“Royal Barcelona Dubu.”

“Royal Barcelona Dubu.”

Still more personal is the libidinous register of the work. Harper is bisexual – he has an ex-wife, two children, and a much-loved husband – and he is extremely interested in the dynamics of unbounded desire. This is another thing he shares with the old alchemists: their fascination in hermaphrodites, of a soul that can find gratification in any body, even its own.  He’s even written a porn novel, aptly entitled Caravaggio’s Closet. (It’s yet to be published – sorry.) Sexuality hides in plain sight in Harper’s work, much as queer identity was obliged to do in American culture until recently. He is delighted by the tacitly phallic forms of irregular baroque pearls and crystal shafts, and has also built works around stones or enamel gems that are clearly vaginal, if you choose to look at them that way. On a still subtler level, the way that his jewels give themselves internal chase can be seen as a metaphor for the body’s erotic drives. To the extent that Harper’s works function as self-portraits, they show him as “polymorphously perverse,” as the psychiatric establishment used to put it. Or, as we might say today, up for anything.

Harper adopts the same stance, come-one-come-all, to cultural quotation. While the spikes in his aforementioned Sebastian brooch do refer to the saint’s martyrdom by arrows, they also are based on the nails driven into Nkisi figures made by the Kongo people of Central Africa. In fact he is particularly knowledgeable about African art, having collected it for many years. But he also draws from a range of other sources: Oceanic carvings, medieval metalwork (both Byzantine and Latin), Indian textiles, the architecture of Gaudí, and contemporary art. This truly multiple multiculturalism flies in the face of some contemporary sensibilities, which would ask us to police boundaries of appropriateness based on some imagined standards of cultural ownership.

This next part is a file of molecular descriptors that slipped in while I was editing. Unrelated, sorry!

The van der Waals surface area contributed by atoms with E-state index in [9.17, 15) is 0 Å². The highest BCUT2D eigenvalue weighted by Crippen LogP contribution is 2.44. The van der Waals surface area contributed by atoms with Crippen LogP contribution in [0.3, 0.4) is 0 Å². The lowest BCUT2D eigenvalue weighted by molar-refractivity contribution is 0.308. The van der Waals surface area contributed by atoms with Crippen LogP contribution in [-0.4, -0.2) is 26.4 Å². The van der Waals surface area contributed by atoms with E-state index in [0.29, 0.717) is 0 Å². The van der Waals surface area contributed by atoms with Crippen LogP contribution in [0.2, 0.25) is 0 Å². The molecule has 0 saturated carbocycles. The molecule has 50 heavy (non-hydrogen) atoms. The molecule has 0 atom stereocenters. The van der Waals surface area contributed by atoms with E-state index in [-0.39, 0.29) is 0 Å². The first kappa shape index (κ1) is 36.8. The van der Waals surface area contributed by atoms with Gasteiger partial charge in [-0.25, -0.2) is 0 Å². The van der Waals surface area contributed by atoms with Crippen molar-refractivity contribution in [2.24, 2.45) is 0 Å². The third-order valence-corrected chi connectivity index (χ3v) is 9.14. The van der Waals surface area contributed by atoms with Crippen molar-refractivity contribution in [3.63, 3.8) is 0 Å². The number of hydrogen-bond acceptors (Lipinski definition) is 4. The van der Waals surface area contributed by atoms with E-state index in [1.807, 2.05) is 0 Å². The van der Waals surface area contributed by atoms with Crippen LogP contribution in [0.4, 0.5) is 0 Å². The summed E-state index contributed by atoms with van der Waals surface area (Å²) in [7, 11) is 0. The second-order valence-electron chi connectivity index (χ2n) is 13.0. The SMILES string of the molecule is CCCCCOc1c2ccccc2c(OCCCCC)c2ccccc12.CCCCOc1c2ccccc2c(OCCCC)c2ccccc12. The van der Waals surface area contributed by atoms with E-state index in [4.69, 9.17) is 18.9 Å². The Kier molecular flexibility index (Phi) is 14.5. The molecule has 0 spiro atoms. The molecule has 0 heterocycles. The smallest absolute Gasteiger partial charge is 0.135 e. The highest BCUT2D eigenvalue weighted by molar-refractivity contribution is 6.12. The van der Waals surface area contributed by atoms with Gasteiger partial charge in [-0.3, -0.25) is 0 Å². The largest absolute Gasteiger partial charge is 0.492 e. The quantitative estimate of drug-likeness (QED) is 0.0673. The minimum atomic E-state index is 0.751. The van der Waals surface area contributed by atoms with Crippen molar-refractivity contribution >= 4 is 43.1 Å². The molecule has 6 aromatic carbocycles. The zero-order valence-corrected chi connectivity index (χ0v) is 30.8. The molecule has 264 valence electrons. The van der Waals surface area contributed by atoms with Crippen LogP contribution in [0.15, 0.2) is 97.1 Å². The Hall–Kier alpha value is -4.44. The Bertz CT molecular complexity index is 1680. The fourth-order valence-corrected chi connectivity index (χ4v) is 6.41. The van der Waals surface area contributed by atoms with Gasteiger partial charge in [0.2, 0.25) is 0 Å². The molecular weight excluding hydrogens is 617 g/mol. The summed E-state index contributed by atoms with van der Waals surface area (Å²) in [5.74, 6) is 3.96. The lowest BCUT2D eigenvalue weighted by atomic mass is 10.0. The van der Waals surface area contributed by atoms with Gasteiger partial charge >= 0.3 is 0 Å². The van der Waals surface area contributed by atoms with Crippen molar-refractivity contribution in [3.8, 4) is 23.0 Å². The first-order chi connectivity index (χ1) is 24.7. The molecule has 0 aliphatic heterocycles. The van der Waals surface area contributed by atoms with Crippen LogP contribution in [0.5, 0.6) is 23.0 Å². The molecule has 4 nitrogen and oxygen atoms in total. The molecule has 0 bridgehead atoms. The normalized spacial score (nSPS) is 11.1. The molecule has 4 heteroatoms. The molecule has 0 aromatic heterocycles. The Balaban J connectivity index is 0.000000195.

Harper totally rejects this territorialism. He got his aesthetic education in Cleveland, which has not just a leading art school but also one of America’s great museums, with a collection ranging over vast tracts of time and space. Certainly, he is aware that the history of such collections is bound up with colonialism and violence; but he is equally aware that to close down some avenues of inspiration would be to deny his own authentic sense of self. Indeed, his omnivorous appetite transcends visuality itself. He is one of those rare people who experience synesthesia, by which sounds seem to take on color, color takes on smell, and so on. Mahler, for him, is not like an abstract painting – it is one.

 It makes perfect sense that Harper would navigate the world in this way - that experiences which seem discrete to most of us would, for him, merge into an undifferentiated whole. The jewels he makes offer many pleasures. They are intricately made, perfect specimens of the goldsmith’s craft. They are compositionally complex, built around a unique sense of line and rhythm. And they tell compelling, multilayered tales, rich with humor and insight. But the most important thing about Harper’s works is the palpably personal sense they give of its creator. Each is a flash of illumination into his particular way of looking at the world - a sprawlingly capacious vision, somehow compressed into a thing that can be hung on the body, or held, spellbindingly, in the hand. 

“Flotsam I.”

“Flotsam I.”


WritingGlenn Adamson